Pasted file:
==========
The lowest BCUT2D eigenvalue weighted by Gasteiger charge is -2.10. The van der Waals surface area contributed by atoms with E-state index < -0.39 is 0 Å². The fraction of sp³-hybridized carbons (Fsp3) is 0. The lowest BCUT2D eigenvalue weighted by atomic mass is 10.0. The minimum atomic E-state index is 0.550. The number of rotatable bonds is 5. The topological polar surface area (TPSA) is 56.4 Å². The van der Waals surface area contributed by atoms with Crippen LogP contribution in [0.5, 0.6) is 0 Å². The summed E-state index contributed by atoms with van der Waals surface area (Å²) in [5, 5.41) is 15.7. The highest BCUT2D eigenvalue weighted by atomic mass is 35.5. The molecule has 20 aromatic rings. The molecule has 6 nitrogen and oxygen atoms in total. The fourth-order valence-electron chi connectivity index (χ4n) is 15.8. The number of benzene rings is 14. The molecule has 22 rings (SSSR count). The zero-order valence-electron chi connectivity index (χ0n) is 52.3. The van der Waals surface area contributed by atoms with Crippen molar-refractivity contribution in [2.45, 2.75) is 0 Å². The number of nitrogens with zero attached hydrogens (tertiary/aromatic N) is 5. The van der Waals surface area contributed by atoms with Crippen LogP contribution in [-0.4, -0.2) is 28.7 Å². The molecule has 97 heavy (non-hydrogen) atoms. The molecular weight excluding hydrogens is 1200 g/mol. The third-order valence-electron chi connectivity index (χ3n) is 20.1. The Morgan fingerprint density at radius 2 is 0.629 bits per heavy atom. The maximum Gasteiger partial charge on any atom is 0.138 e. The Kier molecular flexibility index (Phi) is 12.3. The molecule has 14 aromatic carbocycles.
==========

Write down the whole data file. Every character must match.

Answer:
The lowest BCUT2D eigenvalue weighted by Gasteiger charge is -2.10. The van der Waals surface area contributed by atoms with E-state index < -0.39 is 0 Å². The fraction of sp³-hybridized carbons (Fsp3) is 0. The lowest BCUT2D eigenvalue weighted by atomic mass is 10.0. The minimum atomic E-state index is 0.550. The number of rotatable bonds is 5. The topological polar surface area (TPSA) is 56.4 Å². The van der Waals surface area contributed by atoms with Crippen LogP contribution in [0.5, 0.6) is 0 Å². The summed E-state index contributed by atoms with van der Waals surface area (Å²) in [5, 5.41) is 15.7. The highest BCUT2D eigenvalue weighted by atomic mass is 35.5. The molecule has 20 aromatic rings. The molecule has 6 nitrogen and oxygen atoms in total. The fourth-order valence-electron chi connectivity index (χ4n) is 15.8. The number of benzene rings is 14. The molecule has 22 rings (SSSR count). The zero-order valence-electron chi connectivity index (χ0n) is 52.3. The van der Waals surface area contributed by atoms with Crippen molar-refractivity contribution in [2.45, 2.75) is 0 Å². The number of nitrogens with zero attached hydrogens (tertiary/aromatic N) is 5. The van der Waals surface area contributed by atoms with Crippen LogP contribution in [-0.4, -0.2) is 28.7 Å². The molecule has 97 heavy (non-hydrogen) atoms. The molecular weight excluding hydrogens is 1200 g/mol. The third-order valence-electron chi connectivity index (χ3n) is 20.1. The Morgan fingerprint density at radius 2 is 0.629 bits per heavy atom. The maximum Gasteiger partial charge on any atom is 0.138 e. The Kier molecular flexibility index (Phi) is 12.3. The molecule has 14 aromatic carbocycles.